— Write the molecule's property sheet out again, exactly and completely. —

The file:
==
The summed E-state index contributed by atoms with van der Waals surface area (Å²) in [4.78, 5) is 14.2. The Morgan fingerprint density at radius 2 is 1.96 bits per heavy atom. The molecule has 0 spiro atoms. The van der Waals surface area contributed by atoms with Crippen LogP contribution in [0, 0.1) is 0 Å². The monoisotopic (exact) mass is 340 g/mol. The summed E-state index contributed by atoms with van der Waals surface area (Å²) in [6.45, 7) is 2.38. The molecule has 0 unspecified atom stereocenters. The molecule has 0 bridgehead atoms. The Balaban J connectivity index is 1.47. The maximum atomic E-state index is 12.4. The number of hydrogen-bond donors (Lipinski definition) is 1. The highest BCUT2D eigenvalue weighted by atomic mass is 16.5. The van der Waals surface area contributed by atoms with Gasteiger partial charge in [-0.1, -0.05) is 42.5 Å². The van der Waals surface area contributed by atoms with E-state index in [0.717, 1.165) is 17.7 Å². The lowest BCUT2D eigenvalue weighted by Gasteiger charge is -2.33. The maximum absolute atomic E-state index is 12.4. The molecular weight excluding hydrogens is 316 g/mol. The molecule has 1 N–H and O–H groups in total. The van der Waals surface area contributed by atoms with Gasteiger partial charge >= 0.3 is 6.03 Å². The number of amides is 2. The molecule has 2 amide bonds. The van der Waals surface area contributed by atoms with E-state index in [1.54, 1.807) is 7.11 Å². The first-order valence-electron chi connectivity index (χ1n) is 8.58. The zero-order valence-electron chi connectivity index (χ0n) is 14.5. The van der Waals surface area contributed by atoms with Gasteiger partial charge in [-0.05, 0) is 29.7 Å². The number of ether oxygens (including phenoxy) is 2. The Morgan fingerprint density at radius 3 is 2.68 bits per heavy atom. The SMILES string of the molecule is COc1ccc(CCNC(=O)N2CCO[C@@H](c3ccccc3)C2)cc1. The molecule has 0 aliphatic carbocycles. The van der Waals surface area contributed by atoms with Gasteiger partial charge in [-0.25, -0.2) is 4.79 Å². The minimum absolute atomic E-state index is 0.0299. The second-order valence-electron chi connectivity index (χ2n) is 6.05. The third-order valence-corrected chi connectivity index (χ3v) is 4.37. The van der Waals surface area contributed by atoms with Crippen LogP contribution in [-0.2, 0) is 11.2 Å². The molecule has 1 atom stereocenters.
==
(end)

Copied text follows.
The summed E-state index contributed by atoms with van der Waals surface area (Å²) in [4.78, 5) is 14.2. The Morgan fingerprint density at radius 2 is 1.96 bits per heavy atom. The molecule has 0 spiro atoms. The van der Waals surface area contributed by atoms with Crippen LogP contribution in [0, 0.1) is 0 Å². The monoisotopic (exact) mass is 340 g/mol. The summed E-state index contributed by atoms with van der Waals surface area (Å²) in [6.45, 7) is 2.38. The molecule has 0 unspecified atom stereocenters. The molecule has 0 bridgehead atoms. The Balaban J connectivity index is 1.47. The maximum atomic E-state index is 12.4. The number of hydrogen-bond donors (Lipinski definition) is 1. The highest BCUT2D eigenvalue weighted by atomic mass is 16.5. The van der Waals surface area contributed by atoms with Gasteiger partial charge in [-0.1, -0.05) is 42.5 Å². The van der Waals surface area contributed by atoms with E-state index in [0.717, 1.165) is 17.7 Å². The lowest BCUT2D eigenvalue weighted by Gasteiger charge is -2.33. The maximum absolute atomic E-state index is 12.4. The molecular weight excluding hydrogens is 316 g/mol. The molecule has 1 N–H and O–H groups in total. The van der Waals surface area contributed by atoms with Gasteiger partial charge >= 0.3 is 6.03 Å². The number of amides is 2. The molecule has 2 amide bonds. The van der Waals surface area contributed by atoms with E-state index in [1.54, 1.807) is 7.11 Å². The first-order valence-electron chi connectivity index (χ1n) is 8.58. The zero-order valence-electron chi connectivity index (χ0n) is 14.5. The van der Waals surface area contributed by atoms with Gasteiger partial charge in [-0.05, 0) is 29.7 Å². The number of ether oxygens (including phenoxy) is 2. The Morgan fingerprint density at radius 3 is 2.68 bits per heavy atom. The SMILES string of the molecule is COc1ccc(CCNC(=O)N2CCO[C@@H](c3ccccc3)C2)cc1. The molecule has 0 aliphatic carbocycles. The van der Waals surface area contributed by atoms with Gasteiger partial charge in [-0.25, -0.2) is 4.79 Å². The minimum absolute atomic E-state index is 0.0299. The second-order valence-electron chi connectivity index (χ2n) is 6.05. The third-order valence-corrected chi connectivity index (χ3v) is 4.37. The van der Waals surface area contributed by atoms with Crippen LogP contribution in [-0.2, 0) is 11.2 Å². The molecule has 1 atom stereocenters.